March and April were CRAZY months.
Ultimately, these crises of belief were about the concept of identity, my own. Asking the question “Who am I?” yields many possible answers, among them:
- father, son, husband, pastor, Christian, white, male, heterosexual, runner, car driver, Buckeye fan…there are likely hundred’s of other ways I may be identified.
As I sought to understand just what, why, and how I believed, those various identities all brought with them what we might call “baggage”- presuppositions, assumptions, understandings…all informed by previous experiences.
Another way to look (no pun intended) at this is to use the metaphor of the lenses in a pair of glasses:
A few months ago, I got a new pair of glasses because my prescription had changed. My vision was affected by those lenses. I was not truly seeing what I was seeing. I needed to go to the eye doctor to get an accurate prescription- I needed someone else to speak truth into me, to correct my vision, to show me what I was missing.
One of the things I’ve learned is that I have the most to learn from “the other.”
Several years ago I had a conversation with a friend that was instrumental in helping me understand the other. She and I serve on a team of youth ministry leaders that work with Group Publishing.
The catalyst of this conversation was Group Magazine’s article on sexual sin. They (Group) took a stand and this put her, and others, at odds with Group. Over the next several days and weeks, Melissa and I had conversations via Facebook Messenger about the topic, and a few months later at the annual gathering of our team in Colorado, we sat down across a table for one another and simply dialogued with one another. We talked about our “baggage” and where those assumptions came from. While we were not in perfect agreement, we were able to not only have a conversation that was respectful and kind, but productive and showed the bond of love that Christians are supposed to have with one another. Our friendship has continued to grow, and Melissa is one of my closest friends.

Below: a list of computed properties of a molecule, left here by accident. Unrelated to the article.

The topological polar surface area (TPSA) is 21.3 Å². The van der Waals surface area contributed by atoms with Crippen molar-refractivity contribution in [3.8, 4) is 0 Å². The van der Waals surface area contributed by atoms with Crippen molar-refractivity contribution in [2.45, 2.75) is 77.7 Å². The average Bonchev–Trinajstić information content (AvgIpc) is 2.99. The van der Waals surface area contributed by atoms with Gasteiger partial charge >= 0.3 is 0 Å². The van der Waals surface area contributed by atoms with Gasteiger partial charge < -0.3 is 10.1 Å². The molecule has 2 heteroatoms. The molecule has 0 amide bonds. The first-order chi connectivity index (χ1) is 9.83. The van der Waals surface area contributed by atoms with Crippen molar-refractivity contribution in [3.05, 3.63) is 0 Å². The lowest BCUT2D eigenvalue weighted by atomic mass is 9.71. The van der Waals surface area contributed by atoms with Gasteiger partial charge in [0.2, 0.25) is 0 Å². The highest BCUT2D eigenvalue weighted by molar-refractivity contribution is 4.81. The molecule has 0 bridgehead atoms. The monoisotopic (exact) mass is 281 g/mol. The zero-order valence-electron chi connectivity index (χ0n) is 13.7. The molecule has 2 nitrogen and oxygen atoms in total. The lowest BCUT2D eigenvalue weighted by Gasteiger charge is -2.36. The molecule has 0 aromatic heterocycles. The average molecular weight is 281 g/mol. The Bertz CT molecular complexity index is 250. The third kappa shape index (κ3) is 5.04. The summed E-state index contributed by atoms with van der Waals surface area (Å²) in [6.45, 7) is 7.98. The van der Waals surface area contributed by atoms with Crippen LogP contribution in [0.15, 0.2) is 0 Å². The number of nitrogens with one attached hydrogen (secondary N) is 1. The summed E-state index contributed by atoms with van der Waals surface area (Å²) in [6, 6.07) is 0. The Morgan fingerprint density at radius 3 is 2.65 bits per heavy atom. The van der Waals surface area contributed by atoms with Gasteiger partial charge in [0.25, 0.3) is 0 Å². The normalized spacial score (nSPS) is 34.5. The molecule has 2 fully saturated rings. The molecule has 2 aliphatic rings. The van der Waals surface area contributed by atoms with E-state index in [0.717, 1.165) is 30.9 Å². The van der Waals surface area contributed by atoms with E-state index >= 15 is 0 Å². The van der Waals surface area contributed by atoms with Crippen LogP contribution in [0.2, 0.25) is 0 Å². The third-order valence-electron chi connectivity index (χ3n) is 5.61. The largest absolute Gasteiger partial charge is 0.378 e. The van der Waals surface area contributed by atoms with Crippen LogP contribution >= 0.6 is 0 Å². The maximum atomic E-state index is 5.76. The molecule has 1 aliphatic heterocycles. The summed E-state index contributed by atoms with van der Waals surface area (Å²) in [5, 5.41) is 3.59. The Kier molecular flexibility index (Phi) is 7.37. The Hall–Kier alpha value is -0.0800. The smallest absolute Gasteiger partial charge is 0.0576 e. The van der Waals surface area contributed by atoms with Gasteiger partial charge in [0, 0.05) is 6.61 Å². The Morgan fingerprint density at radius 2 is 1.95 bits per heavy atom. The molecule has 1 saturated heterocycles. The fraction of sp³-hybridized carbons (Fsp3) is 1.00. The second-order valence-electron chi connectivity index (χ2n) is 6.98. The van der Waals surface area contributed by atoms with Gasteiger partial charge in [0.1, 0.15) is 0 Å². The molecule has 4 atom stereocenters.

Back in February (which is where all of these current posts got their start), she sent me a text out of the blue that simply said, “I need to debate something with you when you have the time.” I called her and for the next 45 minutes, we talked about the writings of Paul, and whether or not, why, and how what Paul wrote was inspired as well as how we might know when or if Paul was merely writing within his own time and place or was what he had to say to apply to all believers.
Neither of us was out to “win” but to simply converse, to listen. She knew before she called how I would respond to her questions and thoughts.
After we hung up, we texted back and forth a bit, each expressing thankfulness to the other for the simple ability to share. Melissa said something to me that should be a goal of all of ours: “I knew that you wouldn’t ‘argue’ with me, but lovingly listen to me and pose questions, push back and other thoughts.”
Here’s the real challenge for us. We must seek to understand “the other” because that’s just what Jesus did. People are not projects but are made in God’s image. They deserve to be respected, loved and cared for. Especially when we disagree with them.